September 8, 2021

RCM: A modern Rx for maintenance

Traditionally, most hospitals have maintained their equipment per manufacturer recommendations or some form of preventive or scheduled maintenance based on regulatory or equipment need. Problem is, these approaches do not address a system’s need to be managed for minimum failure as opposed to the failure of a system’s components.

The solution? Reliability-centered maintenance (RCM), an organizational-level strategy that can enhance the maintenance program in a facility by following four key principles: (1) preserve system function; (2) identify failure modes that can impact system function; (3) prioritize the failure modes; and (4) choose suitable and effective tasks to control the failure modes.

RCM as a concept started snowballing in 1960, when the Federal Aviation Administration and the airline industry studied why conventional maintenance approaches were inadequate for contemporary aircraft. They determined that many equipment failures could not be prevented or reduced by simply abiding by the “right age” principle, which espoused that every piece of complex equipment has an ideal time at which complete overhaul is needed to ensure reliability and safety. Before long, RCM principles and best practices—which called for balancing resources used with the inherent reliability expected of a given piece of equipment—were put into practice by the military and health care industry.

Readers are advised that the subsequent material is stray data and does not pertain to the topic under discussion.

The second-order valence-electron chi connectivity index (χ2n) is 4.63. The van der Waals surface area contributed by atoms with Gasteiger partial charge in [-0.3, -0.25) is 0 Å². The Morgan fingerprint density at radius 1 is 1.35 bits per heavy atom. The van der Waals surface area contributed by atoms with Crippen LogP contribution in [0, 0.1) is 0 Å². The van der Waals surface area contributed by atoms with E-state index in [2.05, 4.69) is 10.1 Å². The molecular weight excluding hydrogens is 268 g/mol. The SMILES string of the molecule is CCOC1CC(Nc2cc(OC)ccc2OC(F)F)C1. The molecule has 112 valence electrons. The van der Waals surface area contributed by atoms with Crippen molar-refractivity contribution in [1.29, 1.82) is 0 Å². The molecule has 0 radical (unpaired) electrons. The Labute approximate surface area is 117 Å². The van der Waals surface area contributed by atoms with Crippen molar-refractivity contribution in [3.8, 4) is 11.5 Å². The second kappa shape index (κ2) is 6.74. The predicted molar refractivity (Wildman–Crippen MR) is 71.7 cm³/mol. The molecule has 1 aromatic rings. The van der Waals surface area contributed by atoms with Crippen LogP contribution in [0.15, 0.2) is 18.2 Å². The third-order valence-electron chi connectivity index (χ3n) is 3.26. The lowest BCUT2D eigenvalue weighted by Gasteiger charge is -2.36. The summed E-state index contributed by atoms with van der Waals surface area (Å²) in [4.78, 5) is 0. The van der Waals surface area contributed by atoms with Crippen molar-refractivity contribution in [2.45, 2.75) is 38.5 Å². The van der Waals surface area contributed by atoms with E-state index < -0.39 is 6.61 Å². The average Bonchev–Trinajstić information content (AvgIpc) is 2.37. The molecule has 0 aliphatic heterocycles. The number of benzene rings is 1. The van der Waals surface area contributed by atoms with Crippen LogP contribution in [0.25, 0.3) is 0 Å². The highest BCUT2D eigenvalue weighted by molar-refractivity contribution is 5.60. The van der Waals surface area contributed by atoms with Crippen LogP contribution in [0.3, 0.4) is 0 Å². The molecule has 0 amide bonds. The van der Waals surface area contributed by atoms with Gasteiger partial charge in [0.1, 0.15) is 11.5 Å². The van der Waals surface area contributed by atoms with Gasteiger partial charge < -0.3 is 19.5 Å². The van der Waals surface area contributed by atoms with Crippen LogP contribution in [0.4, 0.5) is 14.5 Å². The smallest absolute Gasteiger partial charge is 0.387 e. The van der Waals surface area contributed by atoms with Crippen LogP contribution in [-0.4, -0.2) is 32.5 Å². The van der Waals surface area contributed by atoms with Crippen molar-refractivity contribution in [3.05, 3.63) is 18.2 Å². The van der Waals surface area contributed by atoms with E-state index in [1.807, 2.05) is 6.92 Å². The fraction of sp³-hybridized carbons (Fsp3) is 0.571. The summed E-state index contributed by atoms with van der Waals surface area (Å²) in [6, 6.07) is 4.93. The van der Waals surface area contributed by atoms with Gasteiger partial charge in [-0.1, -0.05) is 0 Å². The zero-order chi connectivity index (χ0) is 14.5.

Learn more about RCM and its effectiveness in health care settings by reading my latest article for Health Facilities Management, available here